I just feel like punching some hippies

One of the complaints you’ll hear on various liberal blogs whenever they get criticized by politicians is that the politicians are “hippie punching.”  It’s more often a case of “you can dish it out, but you can’t take it” on their part.    Having taken a swing through some of the self-described “progressive” blogs, the ones where the posters describe themselves as the “democratic wing of the Democratic Party,”  I can say – they need to be punched.  Hard.

Yes, even with an election in full swing, with control of Congress up for grabs, they just can’t help themselves.  The whinefest about what they haven’t gotten – or more realistically, gotten their ideal – is still going on, as my friend Deaniac83 pointed out in a recent posting on his blog. They’re still harping about the “public option” over at Firedoglake.

From all the bitching and moaning, one thing stands out to me.  They’re still deluding themselves about their influence and power within the Democratic Party.  Everything they’re complaining about not getting comes from their firm belief that they are major players within the Party, a base.  Hence their wounded screams when they don’t get their way.

I’ve said before, objectively they’re not the base.  Or even a base.    When they talk about it, it becomes very clear that they don’t understand it.  It’s even more clear, having watched them attempt to get their ideal solution written into the law, that they don’t have an understanding of basic legislative processes – or how to leverage their influence.  I spent much of the health care reform debates watching in horror as various “progressive activists” botched one thing after another, all the while running around on the blogs telling everyone how “effective” they were – and to please send more money so they could continue to do their “work.”

Here’s the reality for them.  First, you’re not a political force.  Real political forces are able to mobilize voters.  They can get candidates to run.   They’re active locally, and in many areas of the country.  They’re able to swing a primary vote their way.   While the “progressive netroots” may have some sway in small portions of the country, as a whole, most people have never heard of them, and I guarantee you the Democratic Party in most congressional districts haven’t.    Contrast that with what the Tea Party did.  You don’t have to like them or their agenda – because I certainly don’t – but it’s a contrast.  They ran candidates – or several – around the country in primaries.  They turned out to vote, and in a number of races, swung the primary their way.  Now look at what the “progressives” did.  They ran a primary against Senator Lincoln of Arkansas.  All the “Blue Dogs” and other “ConservaDems” who had attracted their ire?  Were there lots of candidates challenging them in primaries, as was threatened?  No.   In other words, you people were making threats, not promises.  You didn’t back them up.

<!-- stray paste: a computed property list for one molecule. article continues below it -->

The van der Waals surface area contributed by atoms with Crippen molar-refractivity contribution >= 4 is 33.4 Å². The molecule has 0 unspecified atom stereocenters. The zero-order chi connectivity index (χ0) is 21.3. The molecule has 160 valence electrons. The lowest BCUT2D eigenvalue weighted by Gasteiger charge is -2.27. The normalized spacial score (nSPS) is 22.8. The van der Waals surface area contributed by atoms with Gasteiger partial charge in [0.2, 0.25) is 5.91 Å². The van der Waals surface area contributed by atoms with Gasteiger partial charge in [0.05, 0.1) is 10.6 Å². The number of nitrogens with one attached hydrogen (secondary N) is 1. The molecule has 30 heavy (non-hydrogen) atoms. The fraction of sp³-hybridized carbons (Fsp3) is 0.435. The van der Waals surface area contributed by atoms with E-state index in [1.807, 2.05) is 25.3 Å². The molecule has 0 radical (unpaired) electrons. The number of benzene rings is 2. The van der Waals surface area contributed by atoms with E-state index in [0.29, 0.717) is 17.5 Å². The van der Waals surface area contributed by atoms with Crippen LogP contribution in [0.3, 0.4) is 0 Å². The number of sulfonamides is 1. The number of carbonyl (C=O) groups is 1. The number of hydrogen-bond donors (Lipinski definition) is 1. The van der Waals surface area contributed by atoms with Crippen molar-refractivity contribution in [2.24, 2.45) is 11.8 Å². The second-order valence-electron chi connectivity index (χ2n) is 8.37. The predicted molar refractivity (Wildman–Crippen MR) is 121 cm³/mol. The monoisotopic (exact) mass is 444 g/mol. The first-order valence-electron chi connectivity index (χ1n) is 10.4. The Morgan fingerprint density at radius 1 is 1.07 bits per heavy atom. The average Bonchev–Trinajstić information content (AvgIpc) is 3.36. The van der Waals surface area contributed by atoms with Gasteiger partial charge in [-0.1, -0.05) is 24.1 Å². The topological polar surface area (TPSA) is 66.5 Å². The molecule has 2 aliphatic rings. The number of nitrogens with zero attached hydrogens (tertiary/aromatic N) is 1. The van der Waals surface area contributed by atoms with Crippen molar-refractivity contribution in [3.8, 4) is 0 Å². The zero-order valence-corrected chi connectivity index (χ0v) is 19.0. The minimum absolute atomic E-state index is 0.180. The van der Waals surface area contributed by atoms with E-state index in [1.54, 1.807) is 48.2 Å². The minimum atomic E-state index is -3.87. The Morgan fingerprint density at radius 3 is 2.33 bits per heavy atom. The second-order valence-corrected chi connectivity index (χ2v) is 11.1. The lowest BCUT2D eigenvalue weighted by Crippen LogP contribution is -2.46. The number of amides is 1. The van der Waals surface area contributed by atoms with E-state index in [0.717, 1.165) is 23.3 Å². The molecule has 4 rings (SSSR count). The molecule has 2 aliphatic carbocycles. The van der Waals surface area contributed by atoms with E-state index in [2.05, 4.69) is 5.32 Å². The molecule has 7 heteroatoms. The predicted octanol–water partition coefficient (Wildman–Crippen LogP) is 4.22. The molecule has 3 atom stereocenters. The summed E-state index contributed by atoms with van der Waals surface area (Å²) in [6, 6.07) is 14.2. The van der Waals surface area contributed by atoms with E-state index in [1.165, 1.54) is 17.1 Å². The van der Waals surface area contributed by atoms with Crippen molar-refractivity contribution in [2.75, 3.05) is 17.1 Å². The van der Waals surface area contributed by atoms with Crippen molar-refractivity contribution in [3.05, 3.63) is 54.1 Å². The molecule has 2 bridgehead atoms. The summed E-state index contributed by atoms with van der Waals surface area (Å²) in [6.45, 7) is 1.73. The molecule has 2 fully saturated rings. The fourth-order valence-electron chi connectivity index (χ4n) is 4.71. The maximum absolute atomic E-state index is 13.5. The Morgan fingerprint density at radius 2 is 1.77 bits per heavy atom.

Second, real activists know the rules of the game they’re playing.  For supposed “political junkies,” they demonstrated a remarkable inability to understand the rules of Congress, and the basics of political leverage.  They spent a lot of time “lobbying” congressional representatives who were already on board.  They weren’t getting after the “undecided” ones, or attempting to pressure the ones who were supposedly against them.   When a member of Congress they thought was on their side bowed to reality, they ranted and sent threats of primaries about them.    It was embarassing.  It was counter-productive.   To make things worse, when the final draft of the legislation was out, they decided that it had to be killed.  Which might have been understandable, except that they had no fall-back plan for getting their “ideal legislation” introduced or passed, and they joined with groups with which they were philosophically opposed in that effort.

Now they’re still complaining.  They don’t like it when the Administration points out that they’re less than supportive.  They moan about their “morale,” and the “beatings” they’re taking.   Here’s my message for them:   You’re not the base, you’re not effective, and you’re an embarrassment to the progressive cause.  If it takes more beatings to make you figure that out, then I’ll be happy to do it.  I could care less about your morale.  I want you to either get a clue or shut the fuck up.  Either one works for me.



Filed under Politics

14 responses to “I just feel like punching some hippies

  1. Eric

    Translation for the ‘netroots’: Don’t write checks your ass can’t cash.

  2. TrumpDog


    Every time I see Jane Hamsher on TV, I roll my eyes. Same with Arianna Huffington. Or that Adam Green. To be honest, I don’t know who I dislike the most.
    All seem to have been given the title of speaking for progressives. Yet none represent my view. Still, the media gleefully parades them on TV to be the liberal voices that bashes Obama. But omg, it’s the apocolypse if anyone critique them!

    Since they know so fucking much, why don’t they run for office?


    • I don’t care if they run for office or not. What bothers me – and I agree with you – is that they really don’t grasp the fundamentals of being effective.

      Criticize the Administration? Sure, I know there are things going on that I’m not particularly happy with. At the same time, I don’t blanket shotgun it as the administration being a “failure” or scream about being “betrayed.” I state my objections clearly, with what I think should be the course of action, contact my congresscritters and politely explain that to them. If I don’t get everything, or I don’t get my way, then I go back to work. But then again, I’m not a member of the professional left, and I’m not getting paid by the number of hits this site gets by ginning up the outrage.

      • Eric